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23andMe: State of the Debate


By Bio-IT World Staff 
 
November 27, 2013 | In an email to 23andMe customers this afternoon, CEO Anne Wojcicki wrote: “I apologize for the limited response to the questions many of you have raised regarding the letter and its implications for the service. We don't have the answers to all of those questions yet, but as we learn more we will update you.”
 
The email is the latest installment in a storm of responses and updates since FDA’s letter to 23andMe was posted on Monday, and highlights how many questions are yet to be answered. 
 
The one thing everyone agrees on is that the FDA’s letter dated November 22 was particularly stern. “23andMe must immediately discontinue marketing the PGS until such time as it receives FDA marketing authorization for the device,” the regulatory body said. 
 
Some people responded with outrage, accusing FDA of targeting 23andMe, shutting down the company, shutting down the industry, and being paternalistic. A petition, originating in Cambridge, Mass, called for the Obama administration to overrule the FDA’s decision. “The FDA grossly overstates the risks associated with 23andMe's assessments,” the petition, which has 2,446 signatures so far, says. Yet it then goes on to call the kits “life-saving diagnostics kits”. Daniel MacArthur thought that worthy of a facepalm hash tag
 
Petition against FDA on @23andMe undermines itself by using term "potentially life-saving diagnostic kits": http://wh.gov/lKu2R  #facepalm
 
A curious question is what the FDA letter actually demands of 23andMe. The letter directs the company to “discontinue marketing” their Personal Genome Service. The wording is unusual. “While the FDA is not necessarily requiring 23andMe to cease and desist sale of the product, prohibiting 23andMe from marketing the device effectively accomplishes the same thing,” Bass, Berry & Sims Healthcare regulatory attorney Meredith Edwards Collins told Bio-IT World. “In other words… 23andMe cannot ‘introduce the products into interstate commerce for commercial distribution’ until the FDA issues ‘marketing authorization.’”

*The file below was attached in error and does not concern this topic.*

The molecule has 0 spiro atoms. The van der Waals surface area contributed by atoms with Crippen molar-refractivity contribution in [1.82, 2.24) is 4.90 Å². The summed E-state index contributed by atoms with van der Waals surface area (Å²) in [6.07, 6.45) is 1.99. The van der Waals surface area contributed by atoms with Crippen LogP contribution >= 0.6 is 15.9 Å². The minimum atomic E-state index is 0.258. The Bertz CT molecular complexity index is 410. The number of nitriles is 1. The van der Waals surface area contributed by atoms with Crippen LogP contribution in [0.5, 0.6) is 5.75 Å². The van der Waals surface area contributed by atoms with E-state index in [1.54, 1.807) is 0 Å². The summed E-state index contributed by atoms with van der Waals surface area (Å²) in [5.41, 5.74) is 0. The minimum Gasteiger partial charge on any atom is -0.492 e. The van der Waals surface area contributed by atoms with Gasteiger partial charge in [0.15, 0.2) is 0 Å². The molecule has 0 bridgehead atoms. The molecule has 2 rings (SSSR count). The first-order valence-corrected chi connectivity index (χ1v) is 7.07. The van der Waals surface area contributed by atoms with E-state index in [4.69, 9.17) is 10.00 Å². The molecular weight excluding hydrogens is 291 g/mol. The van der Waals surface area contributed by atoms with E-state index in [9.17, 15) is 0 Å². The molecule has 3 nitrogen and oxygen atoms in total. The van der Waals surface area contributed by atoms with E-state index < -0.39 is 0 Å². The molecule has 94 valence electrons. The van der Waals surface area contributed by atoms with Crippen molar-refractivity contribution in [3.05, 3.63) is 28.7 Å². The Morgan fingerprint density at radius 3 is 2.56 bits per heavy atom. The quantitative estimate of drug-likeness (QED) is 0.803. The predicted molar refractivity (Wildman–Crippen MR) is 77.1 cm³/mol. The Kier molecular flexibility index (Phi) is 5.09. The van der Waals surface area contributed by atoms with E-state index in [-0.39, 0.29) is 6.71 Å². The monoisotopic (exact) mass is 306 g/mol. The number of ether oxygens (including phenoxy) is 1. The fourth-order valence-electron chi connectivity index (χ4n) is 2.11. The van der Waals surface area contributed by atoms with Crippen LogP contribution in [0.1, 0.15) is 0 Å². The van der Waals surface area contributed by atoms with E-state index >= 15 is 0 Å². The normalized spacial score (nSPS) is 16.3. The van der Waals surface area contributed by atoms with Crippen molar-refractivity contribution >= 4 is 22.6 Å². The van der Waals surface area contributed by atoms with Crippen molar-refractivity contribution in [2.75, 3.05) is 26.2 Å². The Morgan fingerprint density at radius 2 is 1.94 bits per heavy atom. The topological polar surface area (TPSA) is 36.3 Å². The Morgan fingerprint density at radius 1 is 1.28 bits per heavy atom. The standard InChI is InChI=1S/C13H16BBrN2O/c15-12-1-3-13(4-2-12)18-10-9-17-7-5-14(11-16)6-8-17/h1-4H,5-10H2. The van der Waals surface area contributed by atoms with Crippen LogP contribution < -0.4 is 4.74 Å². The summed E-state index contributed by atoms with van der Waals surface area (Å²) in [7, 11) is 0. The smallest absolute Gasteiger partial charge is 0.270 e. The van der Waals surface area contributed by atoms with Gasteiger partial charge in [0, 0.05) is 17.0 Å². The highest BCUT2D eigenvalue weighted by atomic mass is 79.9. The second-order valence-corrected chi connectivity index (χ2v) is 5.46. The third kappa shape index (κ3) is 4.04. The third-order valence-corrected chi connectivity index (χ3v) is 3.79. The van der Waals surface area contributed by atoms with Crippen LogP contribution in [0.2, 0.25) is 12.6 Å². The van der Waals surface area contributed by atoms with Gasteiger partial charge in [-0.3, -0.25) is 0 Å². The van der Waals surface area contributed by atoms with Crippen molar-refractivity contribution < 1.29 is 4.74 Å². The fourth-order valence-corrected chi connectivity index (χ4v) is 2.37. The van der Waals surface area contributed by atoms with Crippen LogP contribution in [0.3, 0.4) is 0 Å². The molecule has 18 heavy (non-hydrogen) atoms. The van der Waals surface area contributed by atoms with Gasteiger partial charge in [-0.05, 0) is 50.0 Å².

Yet the kits are still available for purchase on the 23andMe site. 
 
But for many, the key phrase in the FDA letter was not “immediately discontinue” but rather, “FDA has not received any communication from 23andMe since May.” 
 
Revealing what seems to be cumulative frustration, the FDA letter details correspondence with the company since July 2009: “more than 14 face-to-face and teleconference meetings, hundreds of email exchanges, and dozens of written communications.” Yet 23andMe has not responded to anything since May. 
 
Matthew Herper at Forbes calls the move stupid:  
 
“Either 23andMe is deliberately trying to force a battle with the FDA, which I think would potentially win points for the movement the company represents but kill the company itself, or it is simply guilty of the single dumbest regulatory strategy I have seen in 13 years of covering the Food and Drug Administration.” 
 
23andMe did respond to the letter on Monday in a Facebook posting. The initial response, also posted on the 23andMe blog, is only 52 words long: 
 
“We have received the warning letter from the Food and Drug Administration. We recognize that we have not met the FDA’s expectations regarding timeline and communication regarding our submission. Our relationship with the FDA is extremely important to us and we are committed to fully engaging with them to address their concerns.”
 
The next day, Anne Wojcicki posted a longer note on the 23andMe blog (with some of the same wording used in the customer email today). She was adamant that 23andMe data are accurate, but also conciliatory toward FDA. “We… acknowledge that we are behind schedule with our responses,” she writes. “The relationship with the FDA remains critically important to 23andMe.”